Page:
France: A laser technology-based service began by SpaceDataHighway can change in the speed of space communications. Developed by Tesat Spacecom, an independently operating company of Airbus Group, the SpaceDataHighway can transfer high-volume data from Earth observation satellites, airborne platforms, or even from the International Space Station at a data rate of 1.8 gbps and can transmit up to 40 terabytes per day.
The European Commission’s Earth observation satellites, Copernicus Sentinels will be the first spacecrafts to benefit from those next generation services. The SpaceDataHighway program is a result of a public-private partnership (PPP) between the European Space Agency (ESA) and Airbus Defence and Space. The German national aeronautics and space research center (DLR) is also a key sponsor.
“The SpaceDataHighway is no longer science fiction. It has become reality and will revolutionize satellite communications. The SpaceDataHighway will completely change the way humanitarian crises, maritime safety and the protection of the environment can be managed,” said Evert Dudok, Head of the Communications, Intelligence & Security (CIS) business line at Airbus Defence and Space.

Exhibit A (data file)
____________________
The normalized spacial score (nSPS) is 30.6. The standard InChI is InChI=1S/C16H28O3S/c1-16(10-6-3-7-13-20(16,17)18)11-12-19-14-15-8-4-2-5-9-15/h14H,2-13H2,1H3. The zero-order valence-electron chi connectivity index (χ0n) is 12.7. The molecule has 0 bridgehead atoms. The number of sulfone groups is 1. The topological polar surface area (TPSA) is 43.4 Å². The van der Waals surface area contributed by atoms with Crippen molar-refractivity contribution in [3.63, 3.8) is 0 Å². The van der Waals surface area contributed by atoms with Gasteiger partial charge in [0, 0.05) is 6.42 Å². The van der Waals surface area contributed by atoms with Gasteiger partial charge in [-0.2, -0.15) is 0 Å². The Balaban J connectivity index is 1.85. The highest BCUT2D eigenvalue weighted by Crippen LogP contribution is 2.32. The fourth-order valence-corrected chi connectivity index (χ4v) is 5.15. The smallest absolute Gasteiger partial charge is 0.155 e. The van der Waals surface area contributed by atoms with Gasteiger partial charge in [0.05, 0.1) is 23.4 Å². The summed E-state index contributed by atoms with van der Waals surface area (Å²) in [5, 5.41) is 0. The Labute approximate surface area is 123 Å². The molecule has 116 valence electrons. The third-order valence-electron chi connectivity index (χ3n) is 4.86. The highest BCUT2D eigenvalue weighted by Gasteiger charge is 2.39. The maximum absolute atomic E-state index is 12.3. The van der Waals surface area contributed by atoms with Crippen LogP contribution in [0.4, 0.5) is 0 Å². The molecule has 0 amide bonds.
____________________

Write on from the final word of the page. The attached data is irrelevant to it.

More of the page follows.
Magali Vaissiere, ESA’s Director of Telecommunications and Integrated Applications said, “As the first commercial data relay service in the world to utilize lasers, the EDRS-SpaceDataHighway represents forward-thinking innovation at its best. ESA will continue working with our partners, Airbus Defence and Space and the European Commission, to keep pushing the envelope of technological progress by extending this success to worldwide coverage with GlobeNet.”
EDRS-A, the first relay satellite for the SpaceDataHighway program was launched on January 30, 2016. Positioned at 9 degrees East, this first communication node offers coverage from American East Coast to India. A second satellite will be launched in 2017, which will extend the coverage, capacity and redundancy of the system.
Airbus Defence and Space is willing to expand the SpaceDataHighway with a third node, EDRS-D, to be positioned over the Asia-Pacific region. This third node will be the next step towards global optical fiber in the sky. EDRS-D will have several laser terminals performing optical bi-directional links in order to serve multiple customers, satellites and aircraft, simultaneously. It will also be able to transfer data to another relay satellite, in order to relay data straight back to the other side of the globe while being at the cutting-edge of security standards.